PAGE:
Cross-posted from Harvard Business Online
Have you changed your behavior as a result of the "great recession?" According to a survey from the Department of Labor and a New York Times/CBS News poll, Americans are spending less time shopping and more time engaging in simple, low-cost activities with family and friends.
These include "organizational, civic and religious" pursuits; home-based hobbies like gardening and cooking; family sports such as hiking; and cultural endeavors like going to museums and movies. For many people this may be an obvious result of having less money to spend. But the dramatic climb in the savings rate (from less than one percent of income at the end of 2007 to more than four percent through most of 2009) suggests that even those with extra money are acting differently.
From an economic point of view, these shifts are generally good news. Americans seem to have learned (at least for now) that highly-leveraged spending sprees are not sustainable and have painful consequences. This may help dampen future speculative bubbles and provide a basis for reducing debt over time.
The real questions, however, are whether these behavioral shifts signal new patterns for American society and how these shifts might trigger changes in organizations. For example, many companies depend on large cadres of workaholic professionals and middle managers who put in long hours, are available around the clock, and are willing to sacrifice family and personal time for business activities.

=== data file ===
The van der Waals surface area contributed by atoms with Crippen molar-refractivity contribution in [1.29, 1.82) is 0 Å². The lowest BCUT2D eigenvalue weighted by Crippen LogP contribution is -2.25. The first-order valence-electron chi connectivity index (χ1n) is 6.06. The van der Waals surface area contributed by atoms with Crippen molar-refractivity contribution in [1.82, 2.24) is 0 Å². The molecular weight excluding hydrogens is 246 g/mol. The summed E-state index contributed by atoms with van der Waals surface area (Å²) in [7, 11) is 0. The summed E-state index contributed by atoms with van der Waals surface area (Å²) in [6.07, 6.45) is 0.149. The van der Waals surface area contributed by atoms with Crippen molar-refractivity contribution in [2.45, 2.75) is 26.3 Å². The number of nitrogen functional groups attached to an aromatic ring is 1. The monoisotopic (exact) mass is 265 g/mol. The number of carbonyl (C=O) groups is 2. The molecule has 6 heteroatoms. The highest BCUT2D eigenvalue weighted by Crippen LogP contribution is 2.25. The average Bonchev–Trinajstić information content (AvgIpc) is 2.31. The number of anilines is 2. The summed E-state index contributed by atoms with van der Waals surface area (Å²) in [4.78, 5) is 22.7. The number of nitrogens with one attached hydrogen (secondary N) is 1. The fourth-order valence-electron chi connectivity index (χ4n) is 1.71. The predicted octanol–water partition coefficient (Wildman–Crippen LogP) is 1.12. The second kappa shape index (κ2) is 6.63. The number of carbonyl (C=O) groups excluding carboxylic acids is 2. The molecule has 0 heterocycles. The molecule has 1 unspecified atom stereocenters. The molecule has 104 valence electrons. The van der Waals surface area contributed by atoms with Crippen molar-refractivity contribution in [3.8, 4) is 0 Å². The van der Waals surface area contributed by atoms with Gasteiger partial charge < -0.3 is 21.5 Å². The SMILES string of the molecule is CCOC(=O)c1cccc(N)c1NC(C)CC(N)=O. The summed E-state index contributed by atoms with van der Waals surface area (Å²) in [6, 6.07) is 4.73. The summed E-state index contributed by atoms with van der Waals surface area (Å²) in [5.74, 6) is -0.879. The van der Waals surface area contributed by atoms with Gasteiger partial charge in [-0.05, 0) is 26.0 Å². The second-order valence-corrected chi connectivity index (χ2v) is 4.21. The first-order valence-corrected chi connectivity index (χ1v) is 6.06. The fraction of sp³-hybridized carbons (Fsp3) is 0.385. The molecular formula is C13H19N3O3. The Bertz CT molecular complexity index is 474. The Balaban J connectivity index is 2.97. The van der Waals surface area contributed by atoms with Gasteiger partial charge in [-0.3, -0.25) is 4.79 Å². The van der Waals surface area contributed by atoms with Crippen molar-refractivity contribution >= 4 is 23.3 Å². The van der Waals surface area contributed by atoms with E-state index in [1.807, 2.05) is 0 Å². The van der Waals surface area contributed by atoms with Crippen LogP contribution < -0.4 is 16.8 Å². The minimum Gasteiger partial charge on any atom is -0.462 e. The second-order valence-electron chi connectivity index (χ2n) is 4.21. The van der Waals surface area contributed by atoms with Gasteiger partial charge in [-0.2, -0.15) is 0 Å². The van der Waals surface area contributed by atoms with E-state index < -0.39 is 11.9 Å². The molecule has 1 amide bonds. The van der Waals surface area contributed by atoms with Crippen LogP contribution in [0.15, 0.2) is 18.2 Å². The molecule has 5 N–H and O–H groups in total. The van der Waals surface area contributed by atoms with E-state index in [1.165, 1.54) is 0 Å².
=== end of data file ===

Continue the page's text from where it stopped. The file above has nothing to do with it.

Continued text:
Furthermore, managers in most U.S.-based organizations take either less vacation time, or less consecutive time off than their counterparts in Europe and elsewhere. But now that these managers have experienced the psychic satisfaction of less work and more personal time -- even if it was forced by recessionary cutbacks and less available cash -- will they be willing to return to the intense treadmill?
A Boston Consulting Group experiment, reported in Harvard Business Review in October 2009, suggests that it may be beneficial not only for managers and professionals to spend more time away from work, but also for the organization. In this study, BCG required its most intensely workaholic team members to take pre-scheduled, regular (one day per week) and complete (no phone calls or emails) time off during the course of a project. Not surprisingly, after some personal adjustments, the consultants enjoyed the time off. However, BCG also found that the project teams improved their communications and developed more innovative and efficient ways of working with each other.
Similarly, a series of pilots on flexible work arrangements sponsored by a non-profit group called the BOLD Initiative found that when teams were given the freedom to arrange work schedules around their personal needs and desires, it not only increased employee satisfaction but also improved team productivity.
Obviously there is no definitive answer as to whether the personal shifts sparked by the recession will be permanent. It may be in the best interest of companies, however, to encourage these changes in behavior with managers, professionals, and other high-pressured work groups. Who knows, for many of us, less work may not only be more satisfying, but also more productive.
Ron Ashkenas is a managing partner of Robert H. Schaffer & Associates a Stamford, Connecticut consulting firm and the author of Simply Effective: How to Cut Through Complexity in Your Organization and Get Things Done.